Making a Will in Spain
By John Hayward - Topics: Spain, Spanish will, Succession Planning
This article is published on: 22nd August 2022
After what has been a long hot summer, made even hotter with the wild fire we experienced here on the Marina Alta last week (I didn’t panic although my 10-year-old daughter asked me why I did. Thank you to the fire services), I felt that it was time to assess what is going on generally.
I now have a huge list of topics to cover and I aim to get bits and pieces out to you over the coming weeks. I will make just one point regarding investments. Those who are waiting for the war in Ukraine to end, or inflation to return to 2%, before investing could be in for a long wait and miss an opportunity. We have seen a significant bounce in financial markets after a nasty first half of 2022.
I wanted to start this new batch of information with a subject that I have written about before but is still relevant and extremely important. I was with a client a few days ago and we were discussing how essential it is that his children know what assets he has for inheritance purposes. He then commented on the fact that a neighbour died recently and nobody knows her next of kin. What a crazy situation. As in other countries of the world, unclaimed assets will end up boosting Spain’s coffers. From what I have researched, there are many millions, if not billions, of euros that will possibly help us all (no guarantee) if left unclaimed due to there being no will or any other notification of the next of kin.
Even if there is a clear instruction regarding who inherits what, I have experienced the problem of looking through draws and cupboards and sorting through documents, most of which had been kept unnecessarily.
Plans that we at The Spectrum IFA Group arrange have the facility to nominate beneficiaries. Not only does this save a lot of hassle for inheritors but it can also take the policies outside probate thus making funds available much sooner.
Click on the link below to access The Important Information Document which is here to help and can be used in whatever way you want to use it. It is editable and so you can alter categories, etc. Some people might be uncomfortable telling their next of kin exactly what they have. I appreciate that. However, it is still useful to provide the name of banks, insurance companies, etc., and to note things like Premium Bonds and other investments. You can also name your gestor, accountant, lawyer, and even your financial adviser. I can assure you that your beneficiaries will be grateful, in more ways than one.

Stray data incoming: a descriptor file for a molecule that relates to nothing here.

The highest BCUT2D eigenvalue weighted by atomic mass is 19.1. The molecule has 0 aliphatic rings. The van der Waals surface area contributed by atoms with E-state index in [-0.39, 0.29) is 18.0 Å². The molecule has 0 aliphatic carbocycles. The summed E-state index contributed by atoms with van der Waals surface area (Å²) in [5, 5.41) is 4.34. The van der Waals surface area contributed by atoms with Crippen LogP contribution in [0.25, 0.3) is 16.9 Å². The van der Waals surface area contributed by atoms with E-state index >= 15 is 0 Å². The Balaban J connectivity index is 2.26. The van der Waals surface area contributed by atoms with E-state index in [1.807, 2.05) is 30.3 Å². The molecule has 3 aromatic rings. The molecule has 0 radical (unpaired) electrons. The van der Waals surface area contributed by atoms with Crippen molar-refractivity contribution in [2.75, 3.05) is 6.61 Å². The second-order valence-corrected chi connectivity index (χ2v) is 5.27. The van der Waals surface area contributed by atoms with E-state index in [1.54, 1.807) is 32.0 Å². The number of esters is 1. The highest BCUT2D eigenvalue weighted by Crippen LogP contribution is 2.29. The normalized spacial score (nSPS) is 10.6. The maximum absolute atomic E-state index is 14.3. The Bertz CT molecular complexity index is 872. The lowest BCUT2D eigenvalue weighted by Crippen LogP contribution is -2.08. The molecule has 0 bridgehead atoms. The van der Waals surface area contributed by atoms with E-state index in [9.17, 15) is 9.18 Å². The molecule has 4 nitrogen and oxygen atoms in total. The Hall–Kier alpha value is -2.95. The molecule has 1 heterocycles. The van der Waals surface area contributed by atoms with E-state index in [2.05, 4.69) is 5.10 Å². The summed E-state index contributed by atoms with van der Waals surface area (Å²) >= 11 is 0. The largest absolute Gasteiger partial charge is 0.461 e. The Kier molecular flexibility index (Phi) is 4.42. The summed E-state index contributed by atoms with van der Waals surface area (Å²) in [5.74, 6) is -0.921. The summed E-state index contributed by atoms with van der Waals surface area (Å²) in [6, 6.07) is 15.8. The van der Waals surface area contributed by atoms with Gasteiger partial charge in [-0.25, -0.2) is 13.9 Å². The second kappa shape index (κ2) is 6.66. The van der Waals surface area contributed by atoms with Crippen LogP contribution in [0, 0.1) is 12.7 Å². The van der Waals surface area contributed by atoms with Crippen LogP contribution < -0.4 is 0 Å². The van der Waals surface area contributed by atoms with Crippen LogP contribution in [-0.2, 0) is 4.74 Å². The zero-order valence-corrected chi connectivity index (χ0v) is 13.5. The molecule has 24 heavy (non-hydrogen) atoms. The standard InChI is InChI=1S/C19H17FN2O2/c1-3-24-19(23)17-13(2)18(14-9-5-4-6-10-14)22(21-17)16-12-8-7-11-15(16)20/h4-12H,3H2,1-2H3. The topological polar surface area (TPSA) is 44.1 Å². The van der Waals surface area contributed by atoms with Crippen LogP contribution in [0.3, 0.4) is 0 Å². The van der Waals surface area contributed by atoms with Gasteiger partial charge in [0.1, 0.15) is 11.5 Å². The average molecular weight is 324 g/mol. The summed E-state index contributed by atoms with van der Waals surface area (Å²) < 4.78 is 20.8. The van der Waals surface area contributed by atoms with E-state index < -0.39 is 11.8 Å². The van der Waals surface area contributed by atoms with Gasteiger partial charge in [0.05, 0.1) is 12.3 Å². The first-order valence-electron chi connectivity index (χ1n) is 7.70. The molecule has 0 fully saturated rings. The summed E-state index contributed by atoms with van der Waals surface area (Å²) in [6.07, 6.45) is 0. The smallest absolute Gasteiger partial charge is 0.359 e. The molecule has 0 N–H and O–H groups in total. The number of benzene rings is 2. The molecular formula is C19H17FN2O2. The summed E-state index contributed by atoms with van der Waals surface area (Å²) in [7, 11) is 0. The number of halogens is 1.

If you would like to discuss managing your money in these volatile and uncertain times, please do not hesitate to contact me using the details below.
Visit John Hayward of The Spectrum IFA Group or click on the link below. You can also take a look at an overview of who I am and how, with the support of The Spectrum IFA Group, I can help you.
Is it necessary to have a Spanish will and a British will?
By John Hayward - Topics: Spain, Spanish will, Wills
This article is published on: 9th February 2021
Dying without a will can have serious consequences for the people you care about, making it hard (or even impossible) for them to claim what is due to them. Even with a will there may not be enough detail as to what assets the deceased had, which is why it is vital to have to have a separate list of all your property including bank accounts and investments, as well as details for key contacts (lawyer, accountant, financial adviser).
Now we are talking about two different countries with two different sets of probate law and two different languages. Although you may hear of “international” wills, the fact is that there could be conflict with one will trying to deal with, effectively, two different estates.
What tends to put people off making a will is:
a) Writing a will makes the certainty of death even more so
If the cost is a problem (around €200 for Spanish will and £200 for an English will), it is important to think of the subsequent costs, inconvenience, trauma, and potential loss of assets, by not making a will. It is generally considered wise to have a Spanish will to cover Spanish property and a British will to look after everything else.
We can help you deal with both types of will and save those who you wish to benefit a whole lot of problems.
*Note that England and Wales, Northern Ireland, and Scotland have different processes